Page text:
There are more warnings about fake ecstasy tablets after a teenager died in Dunbartonshire, Scotland on Tuesday.
Police now believe the deaths of 17 people in Scotland and Northern Ireland could be linked to a batch of dodgy pills.
Yet based on a consensus opinions from youths aged 18 up, most believe "almost everyone" in their small towns experiments with dangerous Class A drugs.
"You're actually abnormal here if you don't take them," most say.
"You could pick anybody in this street and they'll all have taken them. That's how bad it is."
Alexandria is a small town in a rural area around Loch Lomond, half an hour west of Glasgow, Scotland.
It gets its name from the crown symbol printed on it, which is identical to the Rolex watch logo.
It is sold as ecstasy but doctors have called it "unstable, unpredictable and extremely dangerous".
The most recent victim is believed to have taken the drug with friends with three of them treated in hospital.
Melissa says she knows them but never takes ecstasy herself.
"People mostly take it when they're having parties in houses," she says. "That's how they get in the state they're in."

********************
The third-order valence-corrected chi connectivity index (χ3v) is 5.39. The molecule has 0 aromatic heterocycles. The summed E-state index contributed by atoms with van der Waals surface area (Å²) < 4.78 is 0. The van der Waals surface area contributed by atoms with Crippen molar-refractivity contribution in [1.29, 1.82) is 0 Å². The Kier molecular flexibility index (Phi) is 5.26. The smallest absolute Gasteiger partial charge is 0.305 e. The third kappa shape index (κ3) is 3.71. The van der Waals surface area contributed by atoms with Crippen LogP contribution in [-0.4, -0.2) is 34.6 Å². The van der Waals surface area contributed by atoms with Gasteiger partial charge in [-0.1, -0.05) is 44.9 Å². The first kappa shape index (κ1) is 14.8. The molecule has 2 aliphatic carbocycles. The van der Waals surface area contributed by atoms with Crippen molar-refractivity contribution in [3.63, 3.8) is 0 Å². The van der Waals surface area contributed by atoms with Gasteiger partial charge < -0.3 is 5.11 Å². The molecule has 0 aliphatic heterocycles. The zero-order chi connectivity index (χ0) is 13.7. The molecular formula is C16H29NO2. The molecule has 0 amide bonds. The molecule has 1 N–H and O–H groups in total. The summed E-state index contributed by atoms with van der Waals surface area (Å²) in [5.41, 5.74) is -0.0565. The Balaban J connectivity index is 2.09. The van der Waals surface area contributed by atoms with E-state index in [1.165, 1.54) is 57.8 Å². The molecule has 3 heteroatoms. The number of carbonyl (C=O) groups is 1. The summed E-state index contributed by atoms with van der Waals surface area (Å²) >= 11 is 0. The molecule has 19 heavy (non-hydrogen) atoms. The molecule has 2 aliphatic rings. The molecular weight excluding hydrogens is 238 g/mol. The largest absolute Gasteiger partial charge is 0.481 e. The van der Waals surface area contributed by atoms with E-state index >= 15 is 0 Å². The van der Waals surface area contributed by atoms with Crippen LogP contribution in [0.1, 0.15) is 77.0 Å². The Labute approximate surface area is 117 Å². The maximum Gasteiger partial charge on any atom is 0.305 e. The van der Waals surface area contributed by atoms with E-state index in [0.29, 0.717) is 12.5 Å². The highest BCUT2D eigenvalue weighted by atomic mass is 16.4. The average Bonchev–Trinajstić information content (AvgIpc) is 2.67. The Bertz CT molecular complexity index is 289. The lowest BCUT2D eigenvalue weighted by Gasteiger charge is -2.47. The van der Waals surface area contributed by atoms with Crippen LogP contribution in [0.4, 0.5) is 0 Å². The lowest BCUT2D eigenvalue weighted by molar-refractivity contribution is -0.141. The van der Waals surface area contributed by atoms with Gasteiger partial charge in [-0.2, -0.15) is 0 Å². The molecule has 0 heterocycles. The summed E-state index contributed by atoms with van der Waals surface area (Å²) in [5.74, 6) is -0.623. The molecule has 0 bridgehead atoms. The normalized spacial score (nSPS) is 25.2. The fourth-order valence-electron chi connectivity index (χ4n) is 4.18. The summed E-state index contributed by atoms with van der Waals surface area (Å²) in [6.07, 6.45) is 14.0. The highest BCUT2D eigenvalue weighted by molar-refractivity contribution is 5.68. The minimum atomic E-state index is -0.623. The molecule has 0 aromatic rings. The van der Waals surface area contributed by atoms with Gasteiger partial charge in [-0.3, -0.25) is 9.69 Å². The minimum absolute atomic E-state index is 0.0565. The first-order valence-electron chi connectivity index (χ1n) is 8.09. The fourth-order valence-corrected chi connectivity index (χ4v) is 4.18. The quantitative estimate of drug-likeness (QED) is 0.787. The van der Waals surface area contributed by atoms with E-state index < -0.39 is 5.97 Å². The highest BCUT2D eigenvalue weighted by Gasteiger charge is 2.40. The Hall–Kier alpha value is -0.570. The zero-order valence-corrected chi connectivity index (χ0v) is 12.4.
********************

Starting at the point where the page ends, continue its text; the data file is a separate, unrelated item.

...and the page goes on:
Superintendent Grahame Clarke from Police Scotland has asked users not to take Green Rolex and says it's not clear what's in the pill.
"You wouldn't take a drink out of a bottle if you didn't know what was inside it," he says. "So why take the risk with an ecstasy tablet?"
Doctor Richard Stevenson, who works in A&E at Glasgow Infirmary, says: "People have been taking Green Rolex, thinking it's ecstasy.
"It causes quite a lot of hallucinations, can start aggressiveness, but it progresses into quite a serious syndrome where people fall unconscious and they can suddenly die."
Police Scotland announced on Wednesday that they had recovered a large stash of the pills at a property in Aberdeen.
Another haul was found in Ireland, they said.